A petite and slender frame, rich almond-toned skin, jet black hair parted in the middle, doe-like eyes, a slight mustache, and the veritable monobrow—the unmistakable image of Frida Kahlo has become etched into the minds of many and with good reason. Out of the 143 paintings that spanned across her short life-time, 55 of them were self-portraits. However, Kahlo’s propensity to paint herself is not an instance of narcissism but is indicative of something much deeper that is worthy of appreciation.
Born to German and mestiza parents on the cusp of 20th century Mexico, when the nation was heading toward civil war and revolution, Kahlo was sick for most of her life. She contracted polio at the age of 6 and met with a terrible bus accident at 18. Both of which would affect her all her life and lead to the artist’s untimely demise at age 47. It was only after the accident where a handrail impaled her through the pelvis (among other injuries that required many surgeries) did she start painting. Kahlo was bed-ridden and a mirror in her bed’s canopy forced profound introspection, giving way to the subject of most of her paintings-- herself.
Kahlo was plagued all her life by the infamous bus accident. The doctors recommended that she wore a metal corset. In the painting we see a lone Frida Kahlo in front of a barren and desolate backdrop. Her torso is split open and held upright by a cold and invasive metal column. There are nails piercing her flesh and she has tears cascading from her eyes. Yet she looks on, straight and with conviction. The painting is raw, confrontational and empowering, showcasing her incredible ability to sustain herself in midst of pain and disfigurement. For Frida Kahlo, this was her therapy.
Frida and Diego
In 1922, Kahlo met the artist Diego Rivera with whom she shortly started a tumultuous and volatile relationship. They married in 1929 when Kahlo was 22 and Diego 42. Although her parents were not thrilled, referring to their union as a “marriage between an elephant and a dove", Frida loved him to an obsession. To Kahlo, Diego was her “child”, “lover”, and “universe”. They could never have children due to Frida’s ill health, resulting in miscarriages. Diego was “unfit for monogamy”, a claim backed up actual doctors, resulting in heartbreak and disillusionment for Kahlo. After they separated, she morphed into a new (and temporary) version of herself.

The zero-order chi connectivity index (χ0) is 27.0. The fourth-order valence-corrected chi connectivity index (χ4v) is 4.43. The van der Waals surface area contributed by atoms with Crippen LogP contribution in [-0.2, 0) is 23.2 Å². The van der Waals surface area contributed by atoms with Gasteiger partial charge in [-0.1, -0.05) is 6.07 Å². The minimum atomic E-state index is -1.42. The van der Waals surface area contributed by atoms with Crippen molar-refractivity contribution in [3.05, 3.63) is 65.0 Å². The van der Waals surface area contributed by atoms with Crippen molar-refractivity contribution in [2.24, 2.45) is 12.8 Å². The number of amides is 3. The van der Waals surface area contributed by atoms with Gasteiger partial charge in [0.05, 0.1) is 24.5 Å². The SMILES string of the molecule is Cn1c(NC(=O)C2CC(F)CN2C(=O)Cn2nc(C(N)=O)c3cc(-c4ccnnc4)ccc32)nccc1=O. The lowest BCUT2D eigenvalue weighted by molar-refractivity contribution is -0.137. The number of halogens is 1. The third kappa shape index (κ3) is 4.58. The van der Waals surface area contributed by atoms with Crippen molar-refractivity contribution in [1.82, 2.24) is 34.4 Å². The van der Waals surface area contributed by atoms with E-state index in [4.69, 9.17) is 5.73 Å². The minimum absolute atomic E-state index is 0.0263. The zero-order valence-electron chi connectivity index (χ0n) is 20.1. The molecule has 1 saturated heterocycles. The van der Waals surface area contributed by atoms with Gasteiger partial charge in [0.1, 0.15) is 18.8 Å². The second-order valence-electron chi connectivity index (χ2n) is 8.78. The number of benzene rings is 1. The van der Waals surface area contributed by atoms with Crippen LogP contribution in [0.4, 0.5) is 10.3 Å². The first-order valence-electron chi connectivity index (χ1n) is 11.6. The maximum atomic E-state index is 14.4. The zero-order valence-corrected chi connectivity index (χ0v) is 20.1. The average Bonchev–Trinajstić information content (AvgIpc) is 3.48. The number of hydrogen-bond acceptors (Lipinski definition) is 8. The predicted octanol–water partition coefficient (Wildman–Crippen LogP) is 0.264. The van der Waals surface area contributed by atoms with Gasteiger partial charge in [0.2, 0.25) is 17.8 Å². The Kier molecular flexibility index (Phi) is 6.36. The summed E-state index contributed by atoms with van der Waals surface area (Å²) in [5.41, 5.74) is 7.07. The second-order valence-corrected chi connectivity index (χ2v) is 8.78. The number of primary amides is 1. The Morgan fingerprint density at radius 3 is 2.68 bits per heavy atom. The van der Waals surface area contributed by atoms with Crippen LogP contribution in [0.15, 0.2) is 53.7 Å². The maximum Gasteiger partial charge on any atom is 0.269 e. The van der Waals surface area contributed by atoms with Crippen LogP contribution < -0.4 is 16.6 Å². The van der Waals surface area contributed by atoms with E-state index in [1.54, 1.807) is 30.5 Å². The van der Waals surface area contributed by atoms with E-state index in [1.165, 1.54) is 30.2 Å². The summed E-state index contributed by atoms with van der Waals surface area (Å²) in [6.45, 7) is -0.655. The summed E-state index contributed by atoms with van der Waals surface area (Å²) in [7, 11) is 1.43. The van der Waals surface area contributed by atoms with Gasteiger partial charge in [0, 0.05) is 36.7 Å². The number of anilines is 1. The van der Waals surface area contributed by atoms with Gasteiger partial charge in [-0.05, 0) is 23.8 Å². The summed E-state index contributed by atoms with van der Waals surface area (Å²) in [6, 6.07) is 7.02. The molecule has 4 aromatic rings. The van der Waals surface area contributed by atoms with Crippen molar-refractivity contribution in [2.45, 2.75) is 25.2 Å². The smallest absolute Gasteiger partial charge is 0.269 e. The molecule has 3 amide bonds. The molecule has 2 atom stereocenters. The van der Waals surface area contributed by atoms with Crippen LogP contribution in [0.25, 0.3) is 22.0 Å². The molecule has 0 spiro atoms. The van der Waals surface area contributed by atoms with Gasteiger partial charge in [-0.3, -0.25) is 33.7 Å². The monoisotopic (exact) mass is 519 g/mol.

The Other Frida
Out of spite, she cut off her long hair which Diego loved about her and stopped wearing the Mexican outfits that he so desired. This was a pivotal time for Kahlo as she created very characteristic paintings and delved into polygamy. However, Frida and Diego remarried only a year later and stayed married till her death in July of 1954.
What sets Frida Kahlo apart from many other artists is the way she continually painted herself as a means of self-reflection and endurance to the point where it is autobiographical. This gave her full control of how she was and is perceived. Kahlo’s paintings are rich with allusions of Christianity, animals, and the bold and vibrant colors of Mexico, creating a whole new genre of art that she described not like Dali’s “surrealism” but as her “reality”.
Contributing Author: Anika L. Ahmed